Adam Chalmers, Lecturer of European Political Economy at King’s College London
“I run my lab with a collaborative and fun approach, encouraging senior students and junior students to work together as a team.”
Ahmed El-Geneidy is a Professor at the School of Urban Planning, McGill University. He is currently serving on the board of the new Autorité régionale de transport métropolitain (ARTM) in Montreal. He is also the elected chair of the World Society on Land use and Transport Research (WSTLUR). He is the group leader of the Transportation Research at McGill (TRAM) group. He is currently the editor of the Journal of Transport and Land use (JTLU) and he is serving on the editorial board of several the Journal of Transport Geography and Transportation. Ahmed's research interests include land use and transportation planning, transit operations and planning, travel behavior analysis concentrating on the use of motorized and non-motorized modes of transportation, and measurements of accessibility and mobility in urban contexts. Ahmed has a special interest in measuring and understanding the transportation needs of the disadvantaged populations. He received B.S. and M.S. degrees from the Department of Architectural Engineering at the University of Alexandria, Egypt, and continued his academic work at Nohad A. Toulan Scool of Urban Studies and Planning, Portland State University, USA, where he received a Ph.D. in Urban Studies.
Approach to graduate supervision
"Let Knowledge Serve the City” is a phrase that I learned during during my time as a PhD student and has influenced my philosophy and approach to research, teaching and academic supervision. I work closely with graduate students, meeting with them on daily basis to discuss ideas and research projects that can be of benefit to a city or a region. I help students in solving variety of technical issues in data manipulation, statistics, and GIS through a hands-on approach. This approach has enabled me to have a close relationship with my students, as I run my lab with a collaborative and fun approach, where all students work together as a team, senior students help supervise junior ones, and we all work on papers and projects together with the goal of generating policy relevant research. This approach helps in fostering a high-quality educational environment for students and provides them with collaborative and leadership skills, which are key to a successful career.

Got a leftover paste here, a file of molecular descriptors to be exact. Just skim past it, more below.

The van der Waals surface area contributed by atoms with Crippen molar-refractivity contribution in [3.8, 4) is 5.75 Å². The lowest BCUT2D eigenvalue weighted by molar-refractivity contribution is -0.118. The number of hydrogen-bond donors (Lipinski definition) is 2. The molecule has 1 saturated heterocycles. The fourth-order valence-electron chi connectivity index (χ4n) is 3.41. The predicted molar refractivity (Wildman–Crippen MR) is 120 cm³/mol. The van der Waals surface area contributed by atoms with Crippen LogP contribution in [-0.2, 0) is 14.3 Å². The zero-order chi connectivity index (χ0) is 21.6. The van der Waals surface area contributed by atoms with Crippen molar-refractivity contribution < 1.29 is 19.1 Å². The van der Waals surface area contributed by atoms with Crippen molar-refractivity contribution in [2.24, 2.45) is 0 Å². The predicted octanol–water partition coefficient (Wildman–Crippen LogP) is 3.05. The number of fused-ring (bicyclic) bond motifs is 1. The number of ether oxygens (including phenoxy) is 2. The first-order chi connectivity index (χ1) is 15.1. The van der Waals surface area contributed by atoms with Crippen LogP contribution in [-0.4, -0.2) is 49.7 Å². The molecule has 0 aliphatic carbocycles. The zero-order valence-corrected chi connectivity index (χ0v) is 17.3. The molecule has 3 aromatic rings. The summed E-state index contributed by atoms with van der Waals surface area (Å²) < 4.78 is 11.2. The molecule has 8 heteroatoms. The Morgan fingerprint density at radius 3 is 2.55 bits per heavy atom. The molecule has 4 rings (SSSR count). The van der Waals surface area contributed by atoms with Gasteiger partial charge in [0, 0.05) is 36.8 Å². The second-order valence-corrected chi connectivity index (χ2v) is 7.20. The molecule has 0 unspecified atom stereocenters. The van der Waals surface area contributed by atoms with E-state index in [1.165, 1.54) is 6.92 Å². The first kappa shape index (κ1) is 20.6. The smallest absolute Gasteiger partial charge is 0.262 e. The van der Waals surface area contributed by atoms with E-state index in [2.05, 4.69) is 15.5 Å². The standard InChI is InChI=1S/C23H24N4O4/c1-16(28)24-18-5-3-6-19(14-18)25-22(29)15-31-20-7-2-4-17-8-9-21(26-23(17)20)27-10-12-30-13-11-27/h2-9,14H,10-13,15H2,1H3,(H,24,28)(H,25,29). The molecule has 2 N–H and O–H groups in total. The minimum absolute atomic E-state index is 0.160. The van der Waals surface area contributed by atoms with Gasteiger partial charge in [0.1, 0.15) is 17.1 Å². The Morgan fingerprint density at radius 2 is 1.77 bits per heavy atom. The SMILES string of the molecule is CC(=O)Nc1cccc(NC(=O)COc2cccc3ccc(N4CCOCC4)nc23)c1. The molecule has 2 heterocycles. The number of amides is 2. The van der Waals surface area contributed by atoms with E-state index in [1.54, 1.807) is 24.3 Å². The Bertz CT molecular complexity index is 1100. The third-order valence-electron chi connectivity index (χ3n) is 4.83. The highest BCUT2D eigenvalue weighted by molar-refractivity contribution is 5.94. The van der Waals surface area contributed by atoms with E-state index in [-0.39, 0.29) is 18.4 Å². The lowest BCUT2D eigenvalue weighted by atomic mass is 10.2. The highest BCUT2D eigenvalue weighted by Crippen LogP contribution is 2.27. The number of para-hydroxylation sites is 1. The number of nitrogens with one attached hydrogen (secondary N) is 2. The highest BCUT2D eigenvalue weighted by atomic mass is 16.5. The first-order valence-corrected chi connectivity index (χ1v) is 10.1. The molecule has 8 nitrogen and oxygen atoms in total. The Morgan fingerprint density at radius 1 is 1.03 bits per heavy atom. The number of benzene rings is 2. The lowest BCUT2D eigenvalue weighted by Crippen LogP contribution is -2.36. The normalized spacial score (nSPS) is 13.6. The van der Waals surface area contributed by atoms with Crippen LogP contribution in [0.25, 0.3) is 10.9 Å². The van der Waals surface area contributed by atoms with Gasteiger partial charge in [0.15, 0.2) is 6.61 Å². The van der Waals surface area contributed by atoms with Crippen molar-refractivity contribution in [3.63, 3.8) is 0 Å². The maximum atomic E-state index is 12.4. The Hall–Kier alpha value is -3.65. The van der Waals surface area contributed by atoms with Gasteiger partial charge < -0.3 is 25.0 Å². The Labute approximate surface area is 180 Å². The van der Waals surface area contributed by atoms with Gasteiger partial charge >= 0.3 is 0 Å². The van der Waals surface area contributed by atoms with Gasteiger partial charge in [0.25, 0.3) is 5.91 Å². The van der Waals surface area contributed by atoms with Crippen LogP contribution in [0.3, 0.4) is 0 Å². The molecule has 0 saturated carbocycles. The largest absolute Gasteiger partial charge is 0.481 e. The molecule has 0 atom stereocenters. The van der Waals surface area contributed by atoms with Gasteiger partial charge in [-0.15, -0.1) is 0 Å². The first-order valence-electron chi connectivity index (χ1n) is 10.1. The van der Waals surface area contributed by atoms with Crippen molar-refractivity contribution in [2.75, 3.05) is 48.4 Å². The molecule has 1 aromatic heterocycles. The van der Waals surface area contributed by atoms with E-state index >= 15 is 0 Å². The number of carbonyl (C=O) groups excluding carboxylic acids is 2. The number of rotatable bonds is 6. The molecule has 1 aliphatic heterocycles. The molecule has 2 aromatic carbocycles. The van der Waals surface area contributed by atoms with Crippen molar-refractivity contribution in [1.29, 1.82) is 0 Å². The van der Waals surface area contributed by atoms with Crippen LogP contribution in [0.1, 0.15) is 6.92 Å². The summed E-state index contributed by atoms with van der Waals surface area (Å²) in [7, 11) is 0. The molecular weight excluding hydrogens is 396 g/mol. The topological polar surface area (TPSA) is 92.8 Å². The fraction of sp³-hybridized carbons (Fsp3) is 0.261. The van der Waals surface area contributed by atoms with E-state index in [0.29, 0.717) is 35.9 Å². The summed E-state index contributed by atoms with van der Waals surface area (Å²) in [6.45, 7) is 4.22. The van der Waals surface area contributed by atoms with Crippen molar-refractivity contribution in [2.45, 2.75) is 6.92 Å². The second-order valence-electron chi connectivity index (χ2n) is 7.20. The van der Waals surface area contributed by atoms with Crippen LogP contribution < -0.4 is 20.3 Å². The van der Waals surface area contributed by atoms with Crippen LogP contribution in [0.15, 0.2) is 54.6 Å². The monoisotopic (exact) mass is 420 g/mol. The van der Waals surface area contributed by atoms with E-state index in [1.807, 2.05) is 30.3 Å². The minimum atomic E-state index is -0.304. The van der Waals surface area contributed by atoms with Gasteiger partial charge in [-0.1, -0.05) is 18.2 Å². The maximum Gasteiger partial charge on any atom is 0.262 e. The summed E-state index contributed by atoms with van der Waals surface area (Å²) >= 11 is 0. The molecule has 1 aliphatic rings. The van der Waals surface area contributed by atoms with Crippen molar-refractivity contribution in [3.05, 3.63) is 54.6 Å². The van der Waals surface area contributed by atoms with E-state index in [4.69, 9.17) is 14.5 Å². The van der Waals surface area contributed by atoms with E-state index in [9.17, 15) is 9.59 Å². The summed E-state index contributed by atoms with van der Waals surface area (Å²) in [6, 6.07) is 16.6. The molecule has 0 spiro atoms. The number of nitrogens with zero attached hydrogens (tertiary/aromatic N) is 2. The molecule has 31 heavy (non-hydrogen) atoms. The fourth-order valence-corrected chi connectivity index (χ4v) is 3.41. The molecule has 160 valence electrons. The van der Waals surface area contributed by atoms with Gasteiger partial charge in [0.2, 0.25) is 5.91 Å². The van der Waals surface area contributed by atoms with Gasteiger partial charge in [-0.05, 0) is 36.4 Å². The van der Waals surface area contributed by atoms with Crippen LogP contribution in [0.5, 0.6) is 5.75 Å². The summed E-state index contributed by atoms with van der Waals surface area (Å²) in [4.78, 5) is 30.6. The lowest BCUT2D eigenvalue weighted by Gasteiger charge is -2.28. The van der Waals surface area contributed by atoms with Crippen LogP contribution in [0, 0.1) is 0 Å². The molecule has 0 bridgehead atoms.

As I continue to build and develop my own academic career, Ahmed provides an inspiring role-model of how to interact with students, run a world-class research lab, and undertake and publish high quality research. He has successfully instilled an approach to scholarship that is at once pragmatic and wide-reaching, rooted in past theory while breaking new ground. Ahmed’s guidance, support, trust, and encouragement have been absolutely fundamental to my success both during my studies and now, as a tenure-track faculty member at McGill.
Kevin Manaugh, Assistant Professor, Department of Geography & McGill School of Environment
“I strive to create independence of mind in my students by allowing them to make mistakes and learn from them.”
Allan Hepburn is James McGill Professor of Twentieth-Century Literature in the Department of English. He is the author of Intrigue: Espionage and Culture (2005) and Enchanted Objects: Visual Art in Contemporary Fiction (2010). To date, he has edited six books, including four volumes of works by the Anglo-Irish novelist, Elizabeth Bowen. In addition to co-editing the MQUP poetry series, he co-edits the Oxford Mid-Century Studies series. His next monograph, entitled A Grain of Faith: Religion in Mid-Century British Literature, is in press and will appear in late 2018.